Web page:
Well, Americans are certainly eating enough sugar to make it toxic.  While surely there are some controversial nutrition recommendations in the book, it’s important to look at some facts about sugar. 

sugar is toxicAdded sugars make up about 16% of total calories in the American Diet — SIXTEEN!  That means 16% of the American Diet is not just void of ANY nutrients whatsoever, but it’s filled with completely useless calories.


And ‘added sugars’ means sugars from any source — white sugar, brown sugar, organic sugar, high fructose corn syrup, soda, honey, organic cane sugar, etc.  The sugars mainly found in processed foods are added sugars and so are any sugars you personally add.  Basically, any sugar that’s not naturally found in foods like fruits, veggies or dairy products so don’t use these new "rules" as a way to say you have to stop eating fruits and veggies.  That’s taking smart guidelines and applying them to what you may want to hear.


Just to give you an idea — here are a few of the major culprits of added sugar in Americans’ diets.


  • Soda, energy drinks, sports drinks: 36% contribution to total added sugar intake
  • Cakes, cookies, pies: 13%
  • Fruit drinks and “-ades” (not 100% fruit juice): 10.5%

Sugar has earned a spot on the AHA’s black list — saying it’s basically a "negative nutrient" that needs to be limited for your heart’s sake (and, really, every other organ in your body too).

The AHA recommends that added sugar intake be limited to 100 calories (25 grams, or 6 teaspoons) per day for women and to 150 calories (about 37 grams, or 9 teaspoons) per day for men.  To be honest, even less would be even better…the less, the better. 

Keep in mind that now, the average American eats over 350 calories each day in sugar alone (about 22 teaspoons,or nearly 3-12 oz cans of soda)!  Talk about a way to make sure you gaining belly fat and ruining your health!

Added sugars have NO place in your body whatsoever.  NONE.  ZERO.  ZIP.  (NOTE: for certain athletes, sports drinks and post workout drinks CAN play a role, but that’s not the majority of the population).  Unfortunately the majority of the population are those who still drink too many of those things yet don’t move their bodies.

Here’s the deal.

Adding sugar to your diet is like pouring mud down your throat.  Gross, right?  Yeah, they have about the same amount of nutrients — actually, the mud probably has more!

The study I’m referring to was published in AHA’s Scientific Journal, Circulation … and they talk about the link between high sugar intake and insulin resistance, high blood pressure, high triglycerides, and type 2 diabetes.  Of course we can also point to the increase in belly fat from eating too much sugar, which can lead to basically every other disease known to man.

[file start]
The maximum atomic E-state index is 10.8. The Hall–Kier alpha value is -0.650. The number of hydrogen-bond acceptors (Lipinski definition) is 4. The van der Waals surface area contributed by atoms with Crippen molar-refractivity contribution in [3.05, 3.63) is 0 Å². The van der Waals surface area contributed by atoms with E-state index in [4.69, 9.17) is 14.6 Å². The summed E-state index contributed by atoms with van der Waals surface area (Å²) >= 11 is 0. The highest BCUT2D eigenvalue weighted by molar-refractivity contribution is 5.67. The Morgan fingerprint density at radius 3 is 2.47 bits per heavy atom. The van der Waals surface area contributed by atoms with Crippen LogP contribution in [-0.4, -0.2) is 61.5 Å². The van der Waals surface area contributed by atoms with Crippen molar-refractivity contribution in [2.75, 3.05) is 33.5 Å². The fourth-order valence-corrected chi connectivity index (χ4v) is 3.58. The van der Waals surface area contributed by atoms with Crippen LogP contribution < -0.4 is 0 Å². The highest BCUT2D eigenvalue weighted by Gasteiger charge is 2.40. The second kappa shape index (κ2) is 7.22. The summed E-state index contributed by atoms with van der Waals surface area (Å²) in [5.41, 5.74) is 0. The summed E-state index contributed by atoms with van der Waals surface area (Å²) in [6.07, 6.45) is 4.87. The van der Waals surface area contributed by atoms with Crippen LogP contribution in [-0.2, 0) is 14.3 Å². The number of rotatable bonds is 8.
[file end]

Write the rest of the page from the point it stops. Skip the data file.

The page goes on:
Very simply, we are OVERFED YET UNDERNOURISHED!!!  And added sugars need to go.

In fact, the AHA has a very strong conclusion in their study: "There is sufficient evidence to link excessive sugar intake to the pandemic of obesity and cardiovascular disease."

Scary stuff.  That is, unless you’re not "in the know."

Tricks to limit added sugars

This is what we do to limit added sugars and make sure we don’t throw ouroverall "diet" in the toilet.

  • Eat whole foods with a max of 5 ingredients each (preferably just 1 ingredient) — fruits, vegetables, raw nuts, whole grains, & fish, as each are void of added sugars.
  • If it comes in a package, leave it on the shelf (think snacks, pastries, cookies, most breakfast cereals, etc)
  • Leave foods on the shelf if they have any of these as the first few ingredients: brown sugar, corn sweetener, corn syrup, sugar (dextrose, fructose, glucose, sucrose), high-fructose corn syrup, honey, invert sugar, malt sugar, molasses, raw sugar, syrup.

Kudos to the American Heart Association … most governing bodies haven’t stepped it up and made such a bold move.

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5 Fat Loss Mistakes!

Our goal isn’t just to talk about losing fat.  Anyone can lose fat, fast. What’s more important is discussing how to lose fat permanently! And I say lose "fat" because some weight is good — we don’t encourage muscle loss, so focus on body fat and you’ll be golden. Just the other day I was on the phone with a writer for a popular fitness magazine.  And the writer asked me what I thought were the top 5 fat loss mistakes that people make. He was surprised that there was barely a pause before I started rattling off the common problems I see with people who are trying to lose fat.  And it’s not that I’m some incredibly brilliant genius, it’s just that after working with 1000′s of people over the years, it’s very clear where people are struggling when trying to lose belly fat.

  1. Portions are out of control! This image is a perfect example of portion distortion.  Not that any of these are smart food options, but even if we went back to the smaller portions of each, we’d be headed in the right direction.portions-have-changed1So what can you do about it?  When at home, don’t serve family style.  You’ll eat more when serving out of a larger bowl or platter.  Read food labels, too, so you can see that sometimes 1 bottle, or 1 bag of a product, is often 2, 3 or even 4 servings!